A very peculiar definition of what constitutes “happy”

I was living abroad when Fast Times at Ridgemont High was released, so I didn’t see it until a few years later, when I was in my mid- or late-20s.  I say this because, had I seen the movie when it first came out, when I myself was fairly close to the character’s ages, I might have had a different reaction, although I doubt it.

As it was, when I saw the movie, while I found parts of it amusing (Sean Penn’s Jeff Spicoli is a very funny portrayal of a stoner), I basically found it a very depressing portrayal of American teen life.  This is a world in which classes are boring, positive adult role models are non-existent, drug use is rife, and teenagers view meaningless, impersonal, porn-inspired sex as an ordinary activity.  Jennifer Jason Leigh’s 15-year old character willingly participates in her own statutory rape, and then, without any parental input, has an abortion.

The movie is nihilistic.  These are young people without meaning, purpose or values.  I therefore found peculiar director Amy Heckerling’s description of her artistic vision for the movie (emphasis mine):

First-time director Amy Heckerling said she was seeking to make a comedy that was less structured than conventional ones, and more like American Graffiti so that “if you woke up and found yourself living in the movie, you’d be happy. I wanted that kind of feel.

Happy?  Wow!  I didn’t feel happy after seeing Fast Times.  Even though I laughed at some of the humor (much of which is based upon cruelty and embarrassment), I was grateful that my high school years took place in a more innocent time — or, at least, that I was a more innocent high school student.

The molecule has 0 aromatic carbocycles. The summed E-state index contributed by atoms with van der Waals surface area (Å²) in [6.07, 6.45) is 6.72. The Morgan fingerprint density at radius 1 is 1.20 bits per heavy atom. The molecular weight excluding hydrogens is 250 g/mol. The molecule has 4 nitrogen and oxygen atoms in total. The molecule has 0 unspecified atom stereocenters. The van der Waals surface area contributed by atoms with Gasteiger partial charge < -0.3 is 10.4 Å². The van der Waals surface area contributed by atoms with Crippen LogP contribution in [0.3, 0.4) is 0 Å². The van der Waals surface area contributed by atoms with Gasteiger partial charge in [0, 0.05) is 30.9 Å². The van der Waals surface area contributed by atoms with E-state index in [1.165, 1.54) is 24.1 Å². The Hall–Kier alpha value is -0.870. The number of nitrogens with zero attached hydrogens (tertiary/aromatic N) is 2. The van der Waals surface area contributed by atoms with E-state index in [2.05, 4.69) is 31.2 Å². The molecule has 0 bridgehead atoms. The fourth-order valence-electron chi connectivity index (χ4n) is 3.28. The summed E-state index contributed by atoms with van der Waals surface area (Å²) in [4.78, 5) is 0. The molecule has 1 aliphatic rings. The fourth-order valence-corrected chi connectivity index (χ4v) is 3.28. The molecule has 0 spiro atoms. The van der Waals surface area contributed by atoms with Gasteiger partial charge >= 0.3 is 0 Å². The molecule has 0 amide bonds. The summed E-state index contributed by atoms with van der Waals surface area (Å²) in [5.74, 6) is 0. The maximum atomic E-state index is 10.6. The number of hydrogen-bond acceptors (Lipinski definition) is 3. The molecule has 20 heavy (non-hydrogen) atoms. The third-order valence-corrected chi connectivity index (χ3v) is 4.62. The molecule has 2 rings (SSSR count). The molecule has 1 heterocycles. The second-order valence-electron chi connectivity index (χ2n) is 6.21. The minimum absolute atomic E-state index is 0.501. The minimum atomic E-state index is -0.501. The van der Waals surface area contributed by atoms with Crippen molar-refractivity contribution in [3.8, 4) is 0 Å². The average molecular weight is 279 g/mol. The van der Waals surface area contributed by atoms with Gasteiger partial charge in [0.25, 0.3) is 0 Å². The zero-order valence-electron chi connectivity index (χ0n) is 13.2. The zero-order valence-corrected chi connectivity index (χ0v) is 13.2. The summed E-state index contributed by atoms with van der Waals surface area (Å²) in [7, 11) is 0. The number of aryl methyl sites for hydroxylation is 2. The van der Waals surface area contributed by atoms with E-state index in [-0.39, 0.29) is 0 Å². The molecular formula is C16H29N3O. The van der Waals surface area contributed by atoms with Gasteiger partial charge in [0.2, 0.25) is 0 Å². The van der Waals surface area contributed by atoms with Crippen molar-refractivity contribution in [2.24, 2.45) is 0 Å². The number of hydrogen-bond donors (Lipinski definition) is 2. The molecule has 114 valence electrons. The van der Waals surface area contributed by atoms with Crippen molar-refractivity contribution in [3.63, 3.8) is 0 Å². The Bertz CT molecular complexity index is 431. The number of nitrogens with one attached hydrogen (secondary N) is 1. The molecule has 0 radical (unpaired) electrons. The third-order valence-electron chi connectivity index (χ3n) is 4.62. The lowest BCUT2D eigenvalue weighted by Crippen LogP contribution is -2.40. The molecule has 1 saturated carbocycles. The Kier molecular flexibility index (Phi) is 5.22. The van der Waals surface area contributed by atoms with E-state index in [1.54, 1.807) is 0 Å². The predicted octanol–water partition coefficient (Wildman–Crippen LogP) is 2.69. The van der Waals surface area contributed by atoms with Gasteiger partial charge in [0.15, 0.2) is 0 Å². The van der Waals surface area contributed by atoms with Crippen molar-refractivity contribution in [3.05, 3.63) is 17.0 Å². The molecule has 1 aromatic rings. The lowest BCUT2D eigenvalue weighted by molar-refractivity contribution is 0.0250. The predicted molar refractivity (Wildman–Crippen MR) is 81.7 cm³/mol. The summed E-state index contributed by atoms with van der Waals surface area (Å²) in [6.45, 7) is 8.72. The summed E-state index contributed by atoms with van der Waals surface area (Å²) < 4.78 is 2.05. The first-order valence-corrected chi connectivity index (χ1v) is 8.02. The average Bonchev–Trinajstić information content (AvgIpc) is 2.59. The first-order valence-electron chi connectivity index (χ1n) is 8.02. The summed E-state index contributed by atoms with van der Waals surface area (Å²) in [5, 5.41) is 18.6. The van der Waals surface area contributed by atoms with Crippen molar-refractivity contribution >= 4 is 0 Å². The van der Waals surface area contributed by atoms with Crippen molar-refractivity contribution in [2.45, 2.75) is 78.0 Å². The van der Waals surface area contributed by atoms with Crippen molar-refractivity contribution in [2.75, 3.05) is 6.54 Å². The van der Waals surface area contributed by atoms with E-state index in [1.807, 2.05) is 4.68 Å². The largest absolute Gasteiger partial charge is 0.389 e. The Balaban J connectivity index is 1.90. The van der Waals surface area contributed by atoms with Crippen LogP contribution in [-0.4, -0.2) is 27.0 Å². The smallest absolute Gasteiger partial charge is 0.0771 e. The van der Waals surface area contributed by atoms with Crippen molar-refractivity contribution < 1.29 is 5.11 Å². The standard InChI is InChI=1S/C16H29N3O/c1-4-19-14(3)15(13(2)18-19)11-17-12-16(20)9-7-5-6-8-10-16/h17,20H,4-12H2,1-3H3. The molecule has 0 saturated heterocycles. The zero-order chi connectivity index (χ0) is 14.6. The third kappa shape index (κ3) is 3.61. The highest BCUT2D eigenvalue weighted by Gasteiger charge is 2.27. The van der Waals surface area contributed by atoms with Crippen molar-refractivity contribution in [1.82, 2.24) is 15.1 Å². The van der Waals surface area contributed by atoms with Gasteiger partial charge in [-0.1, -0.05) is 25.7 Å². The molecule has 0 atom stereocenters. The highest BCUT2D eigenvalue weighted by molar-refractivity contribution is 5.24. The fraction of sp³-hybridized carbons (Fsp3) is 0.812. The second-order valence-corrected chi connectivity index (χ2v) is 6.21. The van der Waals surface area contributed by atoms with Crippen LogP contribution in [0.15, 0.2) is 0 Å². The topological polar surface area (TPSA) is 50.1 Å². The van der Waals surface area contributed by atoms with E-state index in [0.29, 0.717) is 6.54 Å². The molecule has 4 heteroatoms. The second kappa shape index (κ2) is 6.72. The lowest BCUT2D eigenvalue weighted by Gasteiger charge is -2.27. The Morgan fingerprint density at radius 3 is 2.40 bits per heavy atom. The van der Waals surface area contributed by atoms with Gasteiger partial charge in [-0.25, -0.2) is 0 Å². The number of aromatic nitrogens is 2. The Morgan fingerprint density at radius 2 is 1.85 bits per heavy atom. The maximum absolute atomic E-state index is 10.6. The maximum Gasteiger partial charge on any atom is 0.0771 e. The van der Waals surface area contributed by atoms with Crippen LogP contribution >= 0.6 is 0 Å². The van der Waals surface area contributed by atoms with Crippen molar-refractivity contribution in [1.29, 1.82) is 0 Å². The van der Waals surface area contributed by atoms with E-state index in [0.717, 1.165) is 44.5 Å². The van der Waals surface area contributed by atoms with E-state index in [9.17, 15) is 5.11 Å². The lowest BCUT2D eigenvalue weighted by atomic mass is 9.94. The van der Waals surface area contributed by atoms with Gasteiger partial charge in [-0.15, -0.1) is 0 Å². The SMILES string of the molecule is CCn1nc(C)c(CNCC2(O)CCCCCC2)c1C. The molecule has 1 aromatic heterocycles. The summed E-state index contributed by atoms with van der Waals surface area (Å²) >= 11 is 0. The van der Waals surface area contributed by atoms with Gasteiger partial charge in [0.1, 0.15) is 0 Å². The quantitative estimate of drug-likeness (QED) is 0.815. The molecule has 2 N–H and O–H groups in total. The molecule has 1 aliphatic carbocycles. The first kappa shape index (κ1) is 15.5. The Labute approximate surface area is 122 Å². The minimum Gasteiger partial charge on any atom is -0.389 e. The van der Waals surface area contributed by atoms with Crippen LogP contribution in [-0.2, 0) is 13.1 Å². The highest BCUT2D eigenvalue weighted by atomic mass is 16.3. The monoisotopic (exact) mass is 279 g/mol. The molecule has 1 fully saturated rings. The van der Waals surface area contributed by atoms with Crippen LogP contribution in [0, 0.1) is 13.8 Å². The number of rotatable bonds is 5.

I’ve mentioned before what a de-aspirational society Hollywood sells our children.  Pre-1960s movies might have been foolish and predicated upon a shiny reality unrelated to the lives of many American young people, but those movies still encouraged America’s teens to aim for the stars, both in terms of material success and personal morality.  Subsequent teen movies offered instead a bleak vision of a dreary, dead-ended amoral teenage universe.


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  • Oldflyer

    I have often wondered if I grew up in a different world.  In my high school, class of ’53, there were a few who drank, a few who smoked.  Most of the kids I knew didn’t really respect those degenerates.  Never heard of drugs; didn’t even know what they were.
    I guess we were just lucky to live in a backwater like Jacksonville, Fl.  After entering the Navy, and meeting guys from around the country, I learned  of gang fights with bicycle chains and so forth as weapons,  heavy drinking, and a totally different life style.  Then I saw James Dean in the movies and wondered if that was supposed to be us.  Was that how high school kids were supposed to be?   I wondered what we would rebel against if we were so inclined.  Sure, we had hormones, and we were impatient to be independent, but we had fairly strict limits and stayed within them for the most part.  Maybe that was the secret.  We generally respected the people who set the limits; and most importantly knew there were consequences for exceeding them gratuitously.
    Happy?  Yes we were.  Happier than even we realized.

  • Charles Martel

    I think that Amy Heckerling confuses, like so many moderns, waking up in a post-orgasmic haze and a parent-free house with happiness. I doubt that she can conceive of a happiness that didn’t involve some sort of naughty, easily achieved pleasure.